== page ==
Engaging students in critical thinking can be a challenging task. The first step is to establish a clear learning goal. When students know what they need to accomplish, they are much more likely to stay focused on that task. That goal should be something they are interested in and may even be something they are effected by every day. By allowing students to inquire about subjects they are interested in, they are encouraged to take ownership of what they learn. As they dive into the new topic, the discovery situations for problem solving offers the opportunity for students to learn independently or collaborate with a group.
When students are working to solve problems together, they are able to lead the discussions among their peers and will answer many of their own questions through conversation. This helps them to understand whatever misconceptions they may have, and provides the opportunity to spark creativity. Students tend to engage in hands on experiences and flexibility by the teacher to adapt to whatever situation they learn best in. In the professional world of teaching, communication is key. On a daily basis, I have to effectively communicate with many different people throughout the entire day. I take pride in being assertive in the decisions I make.
I must be confident in those decisions, because by seeming timid, the students and parents would feel as if I wasn’t sure of myself and that I may not be making the best possible choice. While I may be confident, I am also very understanding. The balance of the two allows me to keep the perfect boundary with my students. They are comfortable enough to approach me and talk about any problems, but they also know to take the decisions made very seriously. When talking to the parents I can be very versatile. When sharing the data I have about their child, I understand that I may need to use layman’s terms.
For some parents I may need to create a chart or graph, and for others a more effective strategy may be as simple as changing a few professional terms into something they are more familiar with. A slight downfall in my communication is participating in large groups. I struggle to leave my comfort zone and meet new people. This hinders my ability to create relationships in the community. I plan on improving my sociability as I gain experience and get more comfortable in the coming years. As I strive to become a representative. I try to turn more leadership roles over to the students.
As teachers we are consistently taught that students should lead discussions and teach their peers. It can be hard for such young students to become leaders, so it is important to get creative. For example, when learning something new in math, it can be very effective to allow students to discover the solution among themselves to increase interest. It becomes a challenge to get the job done, instead of me just telling them the answer. An example of doing this in my classroom would be when I gave students multiple fractions to group based on any factors of their choice.
Then I would start adding in the guidelines. To help students understand the difference in mixed numbers, improper fractions, and proper fractions, I use many creative visuals. I stood on a desk to help students visualize improper fractions by explaining that it is improper of me to stand on the desk and I am the big number. They can see the table top as the fraction bar and the underneath is the smaller number. Food works great with the other fractions. Candy bars help represent mixed numbers, while pizza helps with proper fractions.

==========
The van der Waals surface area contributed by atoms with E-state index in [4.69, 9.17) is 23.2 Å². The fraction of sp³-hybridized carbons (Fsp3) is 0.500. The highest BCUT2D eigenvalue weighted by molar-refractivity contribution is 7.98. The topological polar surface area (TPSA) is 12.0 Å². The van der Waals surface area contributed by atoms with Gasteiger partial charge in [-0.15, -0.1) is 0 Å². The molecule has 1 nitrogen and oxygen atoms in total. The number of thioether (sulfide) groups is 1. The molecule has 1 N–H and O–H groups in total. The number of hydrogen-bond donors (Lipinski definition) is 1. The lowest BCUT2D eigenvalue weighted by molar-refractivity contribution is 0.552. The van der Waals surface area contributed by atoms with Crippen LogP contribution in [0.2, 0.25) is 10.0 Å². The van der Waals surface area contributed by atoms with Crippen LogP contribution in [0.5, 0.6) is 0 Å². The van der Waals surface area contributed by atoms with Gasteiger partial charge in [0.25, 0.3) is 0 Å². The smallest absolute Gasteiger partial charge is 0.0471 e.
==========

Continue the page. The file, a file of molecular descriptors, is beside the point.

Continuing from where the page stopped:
When students repeatedly see the fractions and visualizations, it helps them remember and be able to complete multiple operations. Once students have an understanding of the different types of fractions, they get into small groups to create posters and a song to go along with their type of fraction to present to the group. Creativity isn’t just important in teaching, but a necessity. Talways considered school my “job”, since it was training me every day for my future work experiences. Collaboration was hard to understand as a student. Now, I love working with my colleagues.
Throughout college I worked at Kmart. I was expected to collaborate with everyone to maintain a positive work environment. I also used feedback from my bosses and coworkers to make sure procedures were followed and client satisfaction was at its highest. I was also able to enjoy working with a variety of people to get the job done efficiently. When working in isolation, there was inevitably less productivity. My second job began as I graduated college. I was privileged to work in an excellent elementary school for the remainder of the year, then hired as a full time teacher at that same school.
When I was hired to finish out the year, I worked with a student that had recently become blind. He needed a one on one teacher to help him adjust to his new situation. Daily, I collaborated with the vision teacher and the rest of his ARC to help come up with a plan for him the following year. By working with other teachers, his father, and his ARC we were able to collectively build a sound plan for his future. Being in the classroom requires a lot of collaboration in order to get everything done for the many roles a teacher has.
Of course, parents want what is best for their child, which means part of my job is to listen to their concerns to make them feel at ease. Collaboration not only involved parents, but other teachers as well. When working with other professionals it becomes much easier to create new techniques for different situations. As our school adopts the Leader in Me program, there has been a shift in how we collaborate. I’m finding more of us collaborate with other grade levels to ensure that the curriculum builds properly and students are walking into upper grades with the knowledge they need to continue to be successful in the upcoming years.